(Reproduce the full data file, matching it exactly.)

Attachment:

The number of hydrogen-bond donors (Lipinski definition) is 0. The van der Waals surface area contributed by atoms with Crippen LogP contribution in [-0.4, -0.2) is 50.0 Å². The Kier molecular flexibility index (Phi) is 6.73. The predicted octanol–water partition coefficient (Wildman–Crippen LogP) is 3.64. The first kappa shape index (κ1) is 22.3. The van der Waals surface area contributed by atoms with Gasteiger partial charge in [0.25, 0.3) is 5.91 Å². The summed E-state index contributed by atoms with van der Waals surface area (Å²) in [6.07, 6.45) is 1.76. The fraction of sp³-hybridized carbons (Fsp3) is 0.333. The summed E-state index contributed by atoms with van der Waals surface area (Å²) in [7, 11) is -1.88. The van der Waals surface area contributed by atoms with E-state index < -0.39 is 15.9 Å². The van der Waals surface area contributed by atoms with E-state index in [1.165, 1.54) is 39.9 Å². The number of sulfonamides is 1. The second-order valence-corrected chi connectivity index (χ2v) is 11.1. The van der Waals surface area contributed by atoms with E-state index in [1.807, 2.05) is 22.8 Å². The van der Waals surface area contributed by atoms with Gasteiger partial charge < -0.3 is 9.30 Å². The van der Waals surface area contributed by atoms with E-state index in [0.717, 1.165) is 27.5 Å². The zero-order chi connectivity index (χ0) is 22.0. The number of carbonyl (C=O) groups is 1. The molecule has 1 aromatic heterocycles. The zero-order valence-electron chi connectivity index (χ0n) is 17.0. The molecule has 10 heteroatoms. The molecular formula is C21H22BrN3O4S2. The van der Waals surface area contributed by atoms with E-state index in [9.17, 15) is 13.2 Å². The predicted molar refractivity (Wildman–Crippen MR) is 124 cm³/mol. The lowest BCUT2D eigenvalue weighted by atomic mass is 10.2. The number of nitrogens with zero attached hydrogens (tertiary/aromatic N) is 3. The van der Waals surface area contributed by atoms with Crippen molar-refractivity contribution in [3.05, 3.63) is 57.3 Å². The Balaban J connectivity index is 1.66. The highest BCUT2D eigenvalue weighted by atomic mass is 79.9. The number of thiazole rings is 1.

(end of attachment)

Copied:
The number of hydrogen-bond donors (Lipinski definition) is 0. The van der Waals surface area contributed by atoms with Crippen LogP contribution in [-0.4, -0.2) is 50.0 Å². The Kier molecular flexibility index (Phi) is 6.73. The predicted octanol–water partition coefficient (Wildman–Crippen LogP) is 3.64. The first kappa shape index (κ1) is 22.3. The van der Waals surface area contributed by atoms with Gasteiger partial charge in [0.25, 0.3) is 5.91 Å². The summed E-state index contributed by atoms with van der Waals surface area (Å²) in [6.07, 6.45) is 1.76. The fraction of sp³-hybridized carbons (Fsp3) is 0.333. The summed E-state index contributed by atoms with van der Waals surface area (Å²) in [7, 11) is -1.88. The van der Waals surface area contributed by atoms with E-state index < -0.39 is 15.9 Å². The van der Waals surface area contributed by atoms with E-state index in [1.165, 1.54) is 39.9 Å². The number of sulfonamides is 1. The second-order valence-corrected chi connectivity index (χ2v) is 11.1. The van der Waals surface area contributed by atoms with E-state index in [1.807, 2.05) is 22.8 Å². The van der Waals surface area contributed by atoms with Gasteiger partial charge < -0.3 is 9.30 Å². The van der Waals surface area contributed by atoms with E-state index in [0.717, 1.165) is 27.5 Å². The zero-order chi connectivity index (χ0) is 22.0. The number of carbonyl (C=O) groups is 1. The molecule has 1 aromatic heterocycles. The zero-order valence-electron chi connectivity index (χ0n) is 17.0. The molecule has 10 heteroatoms. The molecular formula is C21H22BrN3O4S2. The van der Waals surface area contributed by atoms with E-state index in [9.17, 15) is 13.2 Å². The predicted molar refractivity (Wildman–Crippen MR) is 124 cm³/mol. The lowest BCUT2D eigenvalue weighted by atomic mass is 10.2. The number of nitrogens with zero attached hydrogens (tertiary/aromatic N) is 3. The van der Waals surface area contributed by atoms with Crippen molar-refractivity contribution in [3.05, 3.63) is 57.3 Å². The Balaban J connectivity index is 1.66. The highest BCUT2D eigenvalue weighted by atomic mass is 79.9. The number of thiazole rings is 1.